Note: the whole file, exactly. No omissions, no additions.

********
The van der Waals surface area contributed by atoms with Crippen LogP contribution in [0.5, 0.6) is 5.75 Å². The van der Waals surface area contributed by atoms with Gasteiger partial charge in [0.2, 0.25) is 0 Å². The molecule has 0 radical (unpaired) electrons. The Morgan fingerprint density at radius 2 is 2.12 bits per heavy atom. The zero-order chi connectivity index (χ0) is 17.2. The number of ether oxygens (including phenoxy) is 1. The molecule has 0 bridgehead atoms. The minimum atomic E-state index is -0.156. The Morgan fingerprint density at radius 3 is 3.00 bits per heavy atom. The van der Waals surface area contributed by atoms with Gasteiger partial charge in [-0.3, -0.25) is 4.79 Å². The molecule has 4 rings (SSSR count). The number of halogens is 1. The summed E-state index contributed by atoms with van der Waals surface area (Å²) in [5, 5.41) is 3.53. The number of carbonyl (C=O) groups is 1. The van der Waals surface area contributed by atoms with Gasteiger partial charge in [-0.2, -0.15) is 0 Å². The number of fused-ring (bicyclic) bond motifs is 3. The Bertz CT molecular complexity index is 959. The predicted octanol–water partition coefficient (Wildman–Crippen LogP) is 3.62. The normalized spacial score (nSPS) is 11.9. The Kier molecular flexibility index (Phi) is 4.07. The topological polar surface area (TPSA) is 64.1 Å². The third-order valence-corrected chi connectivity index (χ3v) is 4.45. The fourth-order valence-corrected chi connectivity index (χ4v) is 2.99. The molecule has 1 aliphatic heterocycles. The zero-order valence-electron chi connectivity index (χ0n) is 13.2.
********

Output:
The van der Waals surface area contributed by atoms with Crippen LogP contribution in [0.5, 0.6) is 5.75 Å². The van der Waals surface area contributed by atoms with Gasteiger partial charge in [0.2, 0.25) is 0 Å². The molecule has 0 radical (unpaired) electrons. The Morgan fingerprint density at radius 2 is 2.12 bits per heavy atom. The zero-order chi connectivity index (χ0) is 17.2. The number of ether oxygens (including phenoxy) is 1. The molecule has 0 bridgehead atoms. The minimum atomic E-state index is -0.156. The Morgan fingerprint density at radius 3 is 3.00 bits per heavy atom. The van der Waals surface area contributed by atoms with Gasteiger partial charge in [-0.3, -0.25) is 4.79 Å². The molecule has 4 rings (SSSR count). The number of halogens is 1. The summed E-state index contributed by atoms with van der Waals surface area (Å²) in [5, 5.41) is 3.53. The number of carbonyl (C=O) groups is 1. The van der Waals surface area contributed by atoms with Gasteiger partial charge in [-0.2, -0.15) is 0 Å². The number of fused-ring (bicyclic) bond motifs is 3. The Bertz CT molecular complexity index is 959. The predicted octanol–water partition coefficient (Wildman–Crippen LogP) is 3.62. The normalized spacial score (nSPS) is 11.9. The Kier molecular flexibility index (Phi) is 4.07. The topological polar surface area (TPSA) is 64.1 Å². The third-order valence-corrected chi connectivity index (χ3v) is 4.45. The fourth-order valence-corrected chi connectivity index (χ4v) is 2.99. The molecule has 1 aliphatic heterocycles. The zero-order valence-electron chi connectivity index (χ0n) is 13.2.